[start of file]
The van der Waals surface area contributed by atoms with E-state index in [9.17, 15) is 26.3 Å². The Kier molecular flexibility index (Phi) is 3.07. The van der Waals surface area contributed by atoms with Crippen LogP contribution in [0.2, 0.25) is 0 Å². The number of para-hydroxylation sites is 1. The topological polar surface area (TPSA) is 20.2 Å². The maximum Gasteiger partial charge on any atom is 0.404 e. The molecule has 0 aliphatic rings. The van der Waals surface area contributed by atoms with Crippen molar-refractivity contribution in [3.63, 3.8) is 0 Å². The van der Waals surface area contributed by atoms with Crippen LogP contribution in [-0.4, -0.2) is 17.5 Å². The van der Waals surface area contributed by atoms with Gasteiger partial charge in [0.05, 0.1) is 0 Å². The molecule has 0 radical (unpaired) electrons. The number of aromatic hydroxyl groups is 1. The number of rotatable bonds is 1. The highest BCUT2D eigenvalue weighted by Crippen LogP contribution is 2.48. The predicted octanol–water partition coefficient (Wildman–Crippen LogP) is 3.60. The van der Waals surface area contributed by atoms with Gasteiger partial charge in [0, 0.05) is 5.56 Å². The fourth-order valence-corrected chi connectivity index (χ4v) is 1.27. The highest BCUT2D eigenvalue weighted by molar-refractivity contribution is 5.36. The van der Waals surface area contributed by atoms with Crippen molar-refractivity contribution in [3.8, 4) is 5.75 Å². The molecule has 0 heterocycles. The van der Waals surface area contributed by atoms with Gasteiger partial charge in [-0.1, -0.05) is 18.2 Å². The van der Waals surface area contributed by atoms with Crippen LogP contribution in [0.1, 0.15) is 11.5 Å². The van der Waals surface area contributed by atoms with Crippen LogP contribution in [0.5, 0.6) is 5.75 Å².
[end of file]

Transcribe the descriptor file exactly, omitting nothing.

The van der Waals surface area contributed by atoms with E-state index in [9.17, 15) is 26.3 Å². The Kier molecular flexibility index (Phi) is 3.07. The van der Waals surface area contributed by atoms with Crippen LogP contribution in [0.2, 0.25) is 0 Å². The number of para-hydroxylation sites is 1. The topological polar surface area (TPSA) is 20.2 Å². The maximum Gasteiger partial charge on any atom is 0.404 e. The molecule has 0 aliphatic rings. The van der Waals surface area contributed by atoms with Crippen molar-refractivity contribution in [3.63, 3.8) is 0 Å². The van der Waals surface area contributed by atoms with Crippen LogP contribution in [-0.4, -0.2) is 17.5 Å². The van der Waals surface area contributed by atoms with Gasteiger partial charge in [0.05, 0.1) is 0 Å². The molecule has 0 radical (unpaired) electrons. The number of aromatic hydroxyl groups is 1. The number of rotatable bonds is 1. The highest BCUT2D eigenvalue weighted by Crippen LogP contribution is 2.48. The predicted octanol–water partition coefficient (Wildman–Crippen LogP) is 3.60. The van der Waals surface area contributed by atoms with Gasteiger partial charge in [0, 0.05) is 5.56 Å². The fourth-order valence-corrected chi connectivity index (χ4v) is 1.27. The highest BCUT2D eigenvalue weighted by molar-refractivity contribution is 5.36. The van der Waals surface area contributed by atoms with Crippen molar-refractivity contribution in [3.8, 4) is 5.75 Å². The molecule has 0 heterocycles. The van der Waals surface area contributed by atoms with Gasteiger partial charge in [-0.1, -0.05) is 18.2 Å². The van der Waals surface area contributed by atoms with Crippen LogP contribution in [0.1, 0.15) is 11.5 Å². The van der Waals surface area contributed by atoms with Crippen LogP contribution in [0.5, 0.6) is 5.75 Å².